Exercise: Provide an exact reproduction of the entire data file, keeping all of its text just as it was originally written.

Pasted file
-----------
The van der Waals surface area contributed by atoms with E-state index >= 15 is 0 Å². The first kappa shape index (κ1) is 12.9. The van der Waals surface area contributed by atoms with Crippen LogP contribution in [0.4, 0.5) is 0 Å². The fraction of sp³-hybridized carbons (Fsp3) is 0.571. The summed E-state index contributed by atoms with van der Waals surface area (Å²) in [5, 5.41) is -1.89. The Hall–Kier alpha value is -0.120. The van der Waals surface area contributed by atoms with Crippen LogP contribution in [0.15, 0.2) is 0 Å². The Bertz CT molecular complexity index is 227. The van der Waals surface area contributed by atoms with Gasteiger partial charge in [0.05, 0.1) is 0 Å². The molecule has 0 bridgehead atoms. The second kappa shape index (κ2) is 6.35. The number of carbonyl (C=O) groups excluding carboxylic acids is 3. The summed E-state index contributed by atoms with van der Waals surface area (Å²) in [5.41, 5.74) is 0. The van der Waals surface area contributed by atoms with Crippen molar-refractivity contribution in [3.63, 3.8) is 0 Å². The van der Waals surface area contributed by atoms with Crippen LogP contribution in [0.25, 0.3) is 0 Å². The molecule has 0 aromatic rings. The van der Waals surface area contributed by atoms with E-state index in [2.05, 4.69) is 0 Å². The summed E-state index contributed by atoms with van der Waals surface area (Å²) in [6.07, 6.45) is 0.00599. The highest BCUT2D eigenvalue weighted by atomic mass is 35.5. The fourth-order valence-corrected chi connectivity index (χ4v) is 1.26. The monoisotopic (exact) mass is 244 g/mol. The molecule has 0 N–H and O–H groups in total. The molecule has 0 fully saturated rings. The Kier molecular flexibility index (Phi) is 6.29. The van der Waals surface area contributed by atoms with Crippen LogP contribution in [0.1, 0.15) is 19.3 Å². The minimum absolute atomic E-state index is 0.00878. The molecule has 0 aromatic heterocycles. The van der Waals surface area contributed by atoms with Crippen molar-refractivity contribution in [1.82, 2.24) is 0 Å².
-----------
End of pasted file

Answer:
The van der Waals surface area contributed by atoms with E-state index >= 15 is 0 Å². The first kappa shape index (κ1) is 12.9. The van der Waals surface area contributed by atoms with Crippen LogP contribution in [0.4, 0.5) is 0 Å². The fraction of sp³-hybridized carbons (Fsp3) is 0.571. The summed E-state index contributed by atoms with van der Waals surface area (Å²) in [5, 5.41) is -1.89. The Hall–Kier alpha value is -0.120. The van der Waals surface area contributed by atoms with Crippen LogP contribution in [0.15, 0.2) is 0 Å². The Bertz CT molecular complexity index is 227. The van der Waals surface area contributed by atoms with Gasteiger partial charge in [0.05, 0.1) is 0 Å². The molecule has 0 bridgehead atoms. The second kappa shape index (κ2) is 6.35. The number of carbonyl (C=O) groups excluding carboxylic acids is 3. The summed E-state index contributed by atoms with van der Waals surface area (Å²) in [5.41, 5.74) is 0. The van der Waals surface area contributed by atoms with Crippen molar-refractivity contribution in [3.63, 3.8) is 0 Å². The van der Waals surface area contributed by atoms with Crippen LogP contribution in [0.25, 0.3) is 0 Å². The molecule has 0 aromatic rings. The van der Waals surface area contributed by atoms with E-state index in [2.05, 4.69) is 0 Å². The summed E-state index contributed by atoms with van der Waals surface area (Å²) in [6.07, 6.45) is 0.00599. The highest BCUT2D eigenvalue weighted by atomic mass is 35.5. The fourth-order valence-corrected chi connectivity index (χ4v) is 1.26. The monoisotopic (exact) mass is 244 g/mol. The molecule has 0 N–H and O–H groups in total. The molecule has 0 fully saturated rings. The Kier molecular flexibility index (Phi) is 6.29. The van der Waals surface area contributed by atoms with Crippen LogP contribution in [0.1, 0.15) is 19.3 Å². The minimum absolute atomic E-state index is 0.00878. The molecule has 0 aromatic heterocycles. The van der Waals surface area contributed by atoms with Crippen molar-refractivity contribution in [1.82, 2.24) is 0 Å².